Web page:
How the drought changed California forever
How the drought changed California forever.
“That probably goes all the way back to the Depression.” The era of massive dam building in California began after the 1929-34 drought.
And the state’s brutal 1987-92 drought prompted water departments in the Bay Area and Southern California to connect their networks of pipes together, to build huge groundwater storage banks and new local reservoirs, and to develop a statewide system of buying and selling water.
To me that’s remarkable.” The drought nevertheless left a lasting impact in at least five key ways: 1) Groundwater: After 100 years of allowing cities and farms to pump as much water as they wanted from the ground, without reporting it to the state or being limited, dozens of communities across California found themselves with precariously dropping water tables as the drought began.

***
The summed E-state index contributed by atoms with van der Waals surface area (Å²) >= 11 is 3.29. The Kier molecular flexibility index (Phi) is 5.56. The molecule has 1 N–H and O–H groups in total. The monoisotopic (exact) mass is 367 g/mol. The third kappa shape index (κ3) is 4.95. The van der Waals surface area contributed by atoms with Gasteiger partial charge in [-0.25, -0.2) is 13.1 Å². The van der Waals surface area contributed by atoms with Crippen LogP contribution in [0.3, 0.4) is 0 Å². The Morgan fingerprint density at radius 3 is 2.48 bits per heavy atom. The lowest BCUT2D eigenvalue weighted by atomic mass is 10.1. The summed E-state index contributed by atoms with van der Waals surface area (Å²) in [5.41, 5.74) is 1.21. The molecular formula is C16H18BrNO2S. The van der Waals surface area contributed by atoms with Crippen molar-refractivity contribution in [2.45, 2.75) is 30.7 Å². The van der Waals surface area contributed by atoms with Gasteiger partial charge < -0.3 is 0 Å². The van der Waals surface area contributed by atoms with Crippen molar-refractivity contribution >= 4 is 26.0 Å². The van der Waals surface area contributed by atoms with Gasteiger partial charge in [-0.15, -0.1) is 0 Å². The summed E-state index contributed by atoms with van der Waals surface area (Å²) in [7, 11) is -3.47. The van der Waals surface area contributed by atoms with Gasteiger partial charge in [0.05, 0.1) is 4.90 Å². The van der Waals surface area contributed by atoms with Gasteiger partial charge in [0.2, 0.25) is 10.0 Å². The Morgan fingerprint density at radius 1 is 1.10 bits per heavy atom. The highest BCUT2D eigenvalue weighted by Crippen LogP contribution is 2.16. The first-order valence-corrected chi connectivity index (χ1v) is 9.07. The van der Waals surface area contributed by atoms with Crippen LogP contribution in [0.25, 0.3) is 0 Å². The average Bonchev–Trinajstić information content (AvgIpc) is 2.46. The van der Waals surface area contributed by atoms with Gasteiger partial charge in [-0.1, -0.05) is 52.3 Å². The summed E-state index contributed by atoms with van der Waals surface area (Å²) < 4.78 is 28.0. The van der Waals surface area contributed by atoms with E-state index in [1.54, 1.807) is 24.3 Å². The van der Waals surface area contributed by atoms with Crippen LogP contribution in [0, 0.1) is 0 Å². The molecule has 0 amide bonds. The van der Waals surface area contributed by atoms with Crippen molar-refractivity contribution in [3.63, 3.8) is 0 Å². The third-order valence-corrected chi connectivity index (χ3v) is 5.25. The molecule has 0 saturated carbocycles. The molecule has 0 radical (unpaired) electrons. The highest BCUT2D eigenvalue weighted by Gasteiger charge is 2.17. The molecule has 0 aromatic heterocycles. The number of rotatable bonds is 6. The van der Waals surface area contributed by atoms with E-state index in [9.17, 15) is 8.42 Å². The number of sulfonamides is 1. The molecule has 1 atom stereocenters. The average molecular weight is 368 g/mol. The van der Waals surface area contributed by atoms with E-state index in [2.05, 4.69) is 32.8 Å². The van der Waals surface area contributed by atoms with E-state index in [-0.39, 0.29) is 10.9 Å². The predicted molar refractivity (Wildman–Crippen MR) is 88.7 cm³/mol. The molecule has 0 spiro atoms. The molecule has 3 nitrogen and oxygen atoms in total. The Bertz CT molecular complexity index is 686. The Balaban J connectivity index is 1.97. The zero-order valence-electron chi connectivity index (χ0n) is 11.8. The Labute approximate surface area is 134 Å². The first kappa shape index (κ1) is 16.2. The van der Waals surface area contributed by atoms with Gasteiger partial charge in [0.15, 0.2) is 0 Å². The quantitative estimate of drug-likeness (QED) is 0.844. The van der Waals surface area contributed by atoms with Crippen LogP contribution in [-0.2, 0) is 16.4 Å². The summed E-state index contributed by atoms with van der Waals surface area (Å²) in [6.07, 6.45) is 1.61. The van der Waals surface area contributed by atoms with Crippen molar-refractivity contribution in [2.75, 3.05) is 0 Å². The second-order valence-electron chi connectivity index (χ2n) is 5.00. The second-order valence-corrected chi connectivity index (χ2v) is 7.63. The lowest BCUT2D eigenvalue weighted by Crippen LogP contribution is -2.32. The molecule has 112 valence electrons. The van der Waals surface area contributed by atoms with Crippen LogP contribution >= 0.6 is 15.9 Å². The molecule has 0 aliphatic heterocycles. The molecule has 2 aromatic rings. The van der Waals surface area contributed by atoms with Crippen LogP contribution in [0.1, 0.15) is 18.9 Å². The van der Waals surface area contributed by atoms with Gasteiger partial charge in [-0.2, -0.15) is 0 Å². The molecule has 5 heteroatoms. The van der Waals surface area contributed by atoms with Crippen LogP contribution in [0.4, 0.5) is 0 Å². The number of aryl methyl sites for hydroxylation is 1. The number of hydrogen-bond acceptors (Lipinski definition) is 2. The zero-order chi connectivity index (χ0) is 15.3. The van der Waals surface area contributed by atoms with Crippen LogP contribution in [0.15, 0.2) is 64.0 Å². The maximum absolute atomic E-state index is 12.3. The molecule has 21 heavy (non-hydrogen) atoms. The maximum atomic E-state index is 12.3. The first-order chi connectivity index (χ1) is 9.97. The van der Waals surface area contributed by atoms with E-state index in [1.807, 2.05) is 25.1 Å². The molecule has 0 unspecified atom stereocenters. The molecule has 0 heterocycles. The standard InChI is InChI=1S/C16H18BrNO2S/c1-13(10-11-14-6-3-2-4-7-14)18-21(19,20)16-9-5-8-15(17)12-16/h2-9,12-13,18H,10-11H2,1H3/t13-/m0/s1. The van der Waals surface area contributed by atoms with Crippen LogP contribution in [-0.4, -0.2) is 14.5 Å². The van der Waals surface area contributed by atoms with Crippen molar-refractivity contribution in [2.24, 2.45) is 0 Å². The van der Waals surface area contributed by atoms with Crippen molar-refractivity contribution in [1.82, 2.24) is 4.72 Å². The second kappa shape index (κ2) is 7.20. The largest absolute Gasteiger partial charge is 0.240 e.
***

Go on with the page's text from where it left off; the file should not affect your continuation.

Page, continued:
Jerry Brown signed the Sustainable Groundwater Management Act, requiring local government agencies in areas with severely overdrawn groundwater to draw up plans by 2020 to bring it into balance.
But some areas are going to really suffer.” 2) Water wasting: Several high-profile rules put into place by the State Water Resources Control Board during the drought will continue forever.
That’s a hard one when you see floods and endless rain.” 3) Proposition 1: In November 2014, during some of the worst months of the drought, California voters approved a $7.5 billion water bond to fund new reservoirs, recycled water projects, desalination and stormwater capture efforts.
Over that time, 2.6 million acre-feet of water was saved — enough to supply more than 13 million people for a year.
The Metropolitan Water District in Southern California spent $310 million alone in rebates for people to remove 160 million square feet of grass, which will save 21,000 acre feet of water every year.
Lawns use 50 percent of all urban water during summer months, and as cities wrote new local rules limiting lawns in new homes and businesses, neighbors looked askance at homeowners who had bright green turf.